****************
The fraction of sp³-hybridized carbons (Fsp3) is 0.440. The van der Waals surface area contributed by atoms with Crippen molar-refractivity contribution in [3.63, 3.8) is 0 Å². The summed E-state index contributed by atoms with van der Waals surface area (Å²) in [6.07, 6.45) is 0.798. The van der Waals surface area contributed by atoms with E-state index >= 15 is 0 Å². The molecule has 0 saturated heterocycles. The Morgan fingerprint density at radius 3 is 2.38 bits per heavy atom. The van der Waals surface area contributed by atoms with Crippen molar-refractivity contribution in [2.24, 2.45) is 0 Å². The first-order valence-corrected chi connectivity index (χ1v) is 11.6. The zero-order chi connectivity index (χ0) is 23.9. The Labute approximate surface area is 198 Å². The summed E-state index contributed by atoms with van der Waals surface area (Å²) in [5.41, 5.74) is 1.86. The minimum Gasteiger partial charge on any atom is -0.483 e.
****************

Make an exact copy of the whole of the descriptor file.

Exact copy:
The fraction of sp³-hybridized carbons (Fsp3) is 0.440. The van der Waals surface area contributed by atoms with Crippen molar-refractivity contribution in [3.63, 3.8) is 0 Å². The summed E-state index contributed by atoms with van der Waals surface area (Å²) in [6.07, 6.45) is 0.798. The van der Waals surface area contributed by atoms with E-state index >= 15 is 0 Å². The molecule has 0 saturated heterocycles. The Morgan fingerprint density at radius 3 is 2.38 bits per heavy atom. The van der Waals surface area contributed by atoms with Crippen molar-refractivity contribution in [2.24, 2.45) is 0 Å². The first-order valence-corrected chi connectivity index (χ1v) is 11.6. The zero-order chi connectivity index (χ0) is 23.9. The Labute approximate surface area is 198 Å². The summed E-state index contributed by atoms with van der Waals surface area (Å²) in [5.41, 5.74) is 1.86. The minimum Gasteiger partial charge on any atom is -0.483 e.